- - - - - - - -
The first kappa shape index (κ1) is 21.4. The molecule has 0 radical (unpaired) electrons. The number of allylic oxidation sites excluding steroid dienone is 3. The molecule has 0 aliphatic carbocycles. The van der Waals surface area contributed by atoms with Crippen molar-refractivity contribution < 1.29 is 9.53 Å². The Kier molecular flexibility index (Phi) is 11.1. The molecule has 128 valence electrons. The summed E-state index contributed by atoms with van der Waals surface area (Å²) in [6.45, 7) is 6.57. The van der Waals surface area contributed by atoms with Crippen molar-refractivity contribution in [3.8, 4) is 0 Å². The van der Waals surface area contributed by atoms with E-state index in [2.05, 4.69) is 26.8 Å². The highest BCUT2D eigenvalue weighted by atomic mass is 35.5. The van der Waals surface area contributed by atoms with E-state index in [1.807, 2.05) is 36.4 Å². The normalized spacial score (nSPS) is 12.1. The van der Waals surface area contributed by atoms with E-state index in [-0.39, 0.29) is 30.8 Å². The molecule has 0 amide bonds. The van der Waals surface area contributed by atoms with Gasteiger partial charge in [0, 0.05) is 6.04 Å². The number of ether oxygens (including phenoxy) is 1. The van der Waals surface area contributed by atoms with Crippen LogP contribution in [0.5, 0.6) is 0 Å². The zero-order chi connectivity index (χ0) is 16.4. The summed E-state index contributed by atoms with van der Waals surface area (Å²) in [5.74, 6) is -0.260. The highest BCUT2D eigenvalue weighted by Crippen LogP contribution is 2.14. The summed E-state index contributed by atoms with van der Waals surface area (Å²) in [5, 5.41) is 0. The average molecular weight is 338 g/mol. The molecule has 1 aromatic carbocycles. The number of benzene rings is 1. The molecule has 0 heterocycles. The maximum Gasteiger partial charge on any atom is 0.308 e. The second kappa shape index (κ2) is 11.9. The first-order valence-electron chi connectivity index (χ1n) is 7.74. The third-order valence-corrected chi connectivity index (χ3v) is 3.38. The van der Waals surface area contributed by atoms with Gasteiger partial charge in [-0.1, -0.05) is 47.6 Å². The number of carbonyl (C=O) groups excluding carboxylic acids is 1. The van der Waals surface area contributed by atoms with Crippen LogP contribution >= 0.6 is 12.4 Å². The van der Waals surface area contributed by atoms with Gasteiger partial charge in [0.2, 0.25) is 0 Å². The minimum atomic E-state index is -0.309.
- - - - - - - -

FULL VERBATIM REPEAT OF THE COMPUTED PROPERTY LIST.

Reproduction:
The first kappa shape index (κ1) is 21.4. The molecule has 0 radical (unpaired) electrons. The number of allylic oxidation sites excluding steroid dienone is 3. The molecule has 0 aliphatic carbocycles. The van der Waals surface area contributed by atoms with Crippen molar-refractivity contribution < 1.29 is 9.53 Å². The Kier molecular flexibility index (Phi) is 11.1. The molecule has 128 valence electrons. The summed E-state index contributed by atoms with van der Waals surface area (Å²) in [6.45, 7) is 6.57. The van der Waals surface area contributed by atoms with Crippen molar-refractivity contribution in [3.8, 4) is 0 Å². The van der Waals surface area contributed by atoms with E-state index in [2.05, 4.69) is 26.8 Å². The highest BCUT2D eigenvalue weighted by atomic mass is 35.5. The van der Waals surface area contributed by atoms with E-state index in [1.807, 2.05) is 36.4 Å². The normalized spacial score (nSPS) is 12.1. The van der Waals surface area contributed by atoms with E-state index in [-0.39, 0.29) is 30.8 Å². The molecule has 0 amide bonds. The van der Waals surface area contributed by atoms with Gasteiger partial charge in [0, 0.05) is 6.04 Å². The number of ether oxygens (including phenoxy) is 1. The van der Waals surface area contributed by atoms with Crippen LogP contribution in [0.5, 0.6) is 0 Å². The zero-order chi connectivity index (χ0) is 16.4. The summed E-state index contributed by atoms with van der Waals surface area (Å²) in [5.74, 6) is -0.260. The highest BCUT2D eigenvalue weighted by Crippen LogP contribution is 2.14. The summed E-state index contributed by atoms with van der Waals surface area (Å²) in [5, 5.41) is 0. The average molecular weight is 338 g/mol. The molecule has 1 aromatic carbocycles. The number of benzene rings is 1. The molecule has 0 heterocycles. The maximum Gasteiger partial charge on any atom is 0.308 e. The second kappa shape index (κ2) is 11.9. The first-order valence-electron chi connectivity index (χ1n) is 7.74. The third-order valence-corrected chi connectivity index (χ3v) is 3.38. The van der Waals surface area contributed by atoms with Gasteiger partial charge in [-0.1, -0.05) is 47.6 Å². The number of carbonyl (C=O) groups excluding carboxylic acids is 1. The van der Waals surface area contributed by atoms with Crippen LogP contribution >= 0.6 is 12.4 Å². The van der Waals surface area contributed by atoms with Gasteiger partial charge in [0.2, 0.25) is 0 Å². The minimum atomic E-state index is -0.309.